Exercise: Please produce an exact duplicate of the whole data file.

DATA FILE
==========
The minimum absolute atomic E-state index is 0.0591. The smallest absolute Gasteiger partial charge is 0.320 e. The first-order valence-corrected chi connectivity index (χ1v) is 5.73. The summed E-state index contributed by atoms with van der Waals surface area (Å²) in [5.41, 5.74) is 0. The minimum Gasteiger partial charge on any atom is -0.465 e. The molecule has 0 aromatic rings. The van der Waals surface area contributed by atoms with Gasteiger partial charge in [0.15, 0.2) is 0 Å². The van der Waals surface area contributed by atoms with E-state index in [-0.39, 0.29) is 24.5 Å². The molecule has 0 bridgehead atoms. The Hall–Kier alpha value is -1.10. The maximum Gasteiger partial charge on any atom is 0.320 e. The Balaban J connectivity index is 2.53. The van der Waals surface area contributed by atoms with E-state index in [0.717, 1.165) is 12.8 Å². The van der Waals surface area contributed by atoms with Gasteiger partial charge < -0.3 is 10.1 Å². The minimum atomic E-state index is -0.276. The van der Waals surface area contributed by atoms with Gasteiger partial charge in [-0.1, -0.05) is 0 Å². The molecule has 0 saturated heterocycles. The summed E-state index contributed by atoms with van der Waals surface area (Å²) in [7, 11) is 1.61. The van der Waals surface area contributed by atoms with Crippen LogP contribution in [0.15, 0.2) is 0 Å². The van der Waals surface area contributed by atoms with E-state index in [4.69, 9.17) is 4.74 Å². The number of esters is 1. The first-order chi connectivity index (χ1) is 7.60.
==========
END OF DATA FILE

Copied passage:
The minimum absolute atomic E-state index is 0.0591. The smallest absolute Gasteiger partial charge is 0.320 e. The first-order valence-corrected chi connectivity index (χ1v) is 5.73. The summed E-state index contributed by atoms with van der Waals surface area (Å²) in [5.41, 5.74) is 0. The minimum Gasteiger partial charge on any atom is -0.465 e. The molecule has 0 aromatic rings. The van der Waals surface area contributed by atoms with Gasteiger partial charge in [0.15, 0.2) is 0 Å². The van der Waals surface area contributed by atoms with E-state index in [-0.39, 0.29) is 24.5 Å². The molecule has 0 bridgehead atoms. The Hall–Kier alpha value is -1.10. The maximum Gasteiger partial charge on any atom is 0.320 e. The Balaban J connectivity index is 2.53. The van der Waals surface area contributed by atoms with E-state index in [0.717, 1.165) is 12.8 Å². The van der Waals surface area contributed by atoms with Gasteiger partial charge < -0.3 is 10.1 Å². The minimum atomic E-state index is -0.276. The van der Waals surface area contributed by atoms with Gasteiger partial charge in [-0.1, -0.05) is 0 Å². The molecule has 0 saturated heterocycles. The summed E-state index contributed by atoms with van der Waals surface area (Å²) in [7, 11) is 1.61. The van der Waals surface area contributed by atoms with Crippen LogP contribution in [0.15, 0.2) is 0 Å². The van der Waals surface area contributed by atoms with E-state index in [4.69, 9.17) is 4.74 Å². The number of esters is 1. The first-order chi connectivity index (χ1) is 7.60.